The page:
I know why y’all are here, so I’ll cut straight the point.
Since rumors of the New York Knicks trading for Derrick Rose, 27, hit the web on Saturday, I had been against it. Like every non-Chicagoan, I have no reason to believe that Rose’s knees won’t crumble into more pieces than a Nature Valley granola bar by the time you finish reading this sentence.
When my phone started blowing up on Wednesday, I immediately knew the cause was Knicks related. I thought, “oh hell, what have the Knicks done now?” I dreaded learning the cause. Shoot, I still wasn’t over four former Knicks, especially J.R. Smith and Iman Shumpert, winning an NBA championship with the Cleveland Cavaliers. I thought great, Jackson’s found a way to further set the organization back. As I settled into my Dos Toros Taqueria lunch (exactly like Chipotle minus the ecoli), I finally got up the courage to see what the buzz was about. I hopped on Twitter and read the breaking news:
The Bulls are sending Derrick Rose, Justin Holiday and a 2017 2nd-round pick for Robin Lopez, Jerian Grant and Jose Calderon, per source.
— K.C. Johnson (@KCJHoop) June 22, 2016
Wait. What? The Knicks gave up who? Jose Calderon, Jerian Grant, and Robin Lopez? In exchange for Derrick Rose, Justin Holiday and a 2017 second round draft pick? word? Word? WORD?!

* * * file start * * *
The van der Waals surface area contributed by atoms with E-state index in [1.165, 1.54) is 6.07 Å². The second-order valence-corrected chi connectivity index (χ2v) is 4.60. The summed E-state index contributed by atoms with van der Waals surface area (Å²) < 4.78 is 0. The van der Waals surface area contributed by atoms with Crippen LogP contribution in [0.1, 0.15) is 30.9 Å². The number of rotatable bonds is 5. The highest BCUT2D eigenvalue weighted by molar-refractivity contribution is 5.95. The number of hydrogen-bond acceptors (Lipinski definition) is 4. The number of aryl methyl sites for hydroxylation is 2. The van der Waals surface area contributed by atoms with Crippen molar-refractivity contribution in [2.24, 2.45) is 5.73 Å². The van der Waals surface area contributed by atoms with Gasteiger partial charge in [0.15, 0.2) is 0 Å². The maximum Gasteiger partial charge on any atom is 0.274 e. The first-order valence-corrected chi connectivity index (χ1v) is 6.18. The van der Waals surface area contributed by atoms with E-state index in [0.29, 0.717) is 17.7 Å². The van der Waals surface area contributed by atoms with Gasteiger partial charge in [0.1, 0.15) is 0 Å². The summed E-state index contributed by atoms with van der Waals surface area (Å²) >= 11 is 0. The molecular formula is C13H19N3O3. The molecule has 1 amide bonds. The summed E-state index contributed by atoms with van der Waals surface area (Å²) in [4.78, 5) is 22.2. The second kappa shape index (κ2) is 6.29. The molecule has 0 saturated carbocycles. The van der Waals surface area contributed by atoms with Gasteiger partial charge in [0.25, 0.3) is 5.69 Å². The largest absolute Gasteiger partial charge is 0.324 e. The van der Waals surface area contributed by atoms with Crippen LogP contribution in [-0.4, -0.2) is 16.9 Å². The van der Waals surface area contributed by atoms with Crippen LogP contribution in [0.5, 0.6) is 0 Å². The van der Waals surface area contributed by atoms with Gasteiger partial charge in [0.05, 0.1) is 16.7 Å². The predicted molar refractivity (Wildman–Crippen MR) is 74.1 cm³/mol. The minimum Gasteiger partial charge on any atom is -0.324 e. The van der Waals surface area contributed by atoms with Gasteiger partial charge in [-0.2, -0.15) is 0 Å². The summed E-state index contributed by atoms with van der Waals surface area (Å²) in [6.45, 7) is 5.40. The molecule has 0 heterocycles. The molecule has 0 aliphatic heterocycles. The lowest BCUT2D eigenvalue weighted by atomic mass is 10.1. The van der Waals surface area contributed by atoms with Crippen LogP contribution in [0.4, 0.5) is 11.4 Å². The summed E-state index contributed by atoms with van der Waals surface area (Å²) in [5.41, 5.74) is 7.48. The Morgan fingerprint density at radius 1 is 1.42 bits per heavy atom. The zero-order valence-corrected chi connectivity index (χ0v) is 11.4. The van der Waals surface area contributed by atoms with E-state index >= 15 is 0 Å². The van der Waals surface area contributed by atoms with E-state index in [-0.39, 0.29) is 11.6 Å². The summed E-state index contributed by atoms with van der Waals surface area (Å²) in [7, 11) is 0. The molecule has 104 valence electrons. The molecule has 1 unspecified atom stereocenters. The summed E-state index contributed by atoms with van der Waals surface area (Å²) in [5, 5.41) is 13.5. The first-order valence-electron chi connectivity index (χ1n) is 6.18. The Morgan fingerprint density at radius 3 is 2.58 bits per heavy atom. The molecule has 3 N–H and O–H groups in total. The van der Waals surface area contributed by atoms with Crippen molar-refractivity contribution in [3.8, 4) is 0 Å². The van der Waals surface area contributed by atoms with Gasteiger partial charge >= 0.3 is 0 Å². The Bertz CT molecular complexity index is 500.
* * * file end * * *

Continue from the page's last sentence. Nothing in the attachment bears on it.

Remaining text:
I wasn’t mad at this deal. At all. Shockingly.
When given the choice between Calderon or Rose running the point. It’s a no-brainer. Calderon, 34, is a liability in every sense of the word and trading him for Rose, even with all of his knee injuries, is undoubtedly an upgrade. Don’t get me wrong, I’m not ignoring how injury prone Rose is, and how risky of a deal that makes this. But Rose only has one more year on his contract. It’s worth $21.3 million, which is a lot, but it’s a single season. If Rose doesn’t perform this season, then we tell him to beat it. And then we make a run at Russell Westbrook, who’s already rumored to have an interest in coming to New York.
Last season, Rose played in 66 games, his most complete season since his MVP year in 2010-2011. While playing 31 minutes per night, he averaged 16 points and 4 assists per game. That’s not bad production given the amount of minutes played. Also, since this is a contract year for Rose, he’ll need to produce if he wants to get paid next season. That means he can’t sit out games when he wants. And minute restrictions aren’t an option. He’ll have to play nearly every game like the $20 million man that he is.
He also showed signs of vintage Rose last season. Sure, he’s not as quick or explosive as pre-injury Rose, but he still has some speed and the skills to blow by defenders.
Additionally, Rose has transformed his game to be more of a traditional point guard. He doesn’t take as many high volume shots and instead looks to create opportunities for his teammates. He also relies more on the pick-and-roll, which is a favorite of new head coach Jeff Hornacek. Expect a lot of Rose and Kristaps Porzingis moments next season.
Knicks fans who are true to this remain skeptical about this deal because of the team’s reputation for signing has-been players, especially point guards, who are waaaaay past their primes. How do we know this deal won’t turn into another Stephon Marbury, Steve Francis, Penny Hardaway, Chauncey Billups, Jason Kidd situation? We don’t. But to cope with the realness of Knicks’ history, I return to my initial point. Rose > Calderon. And then I’m good again.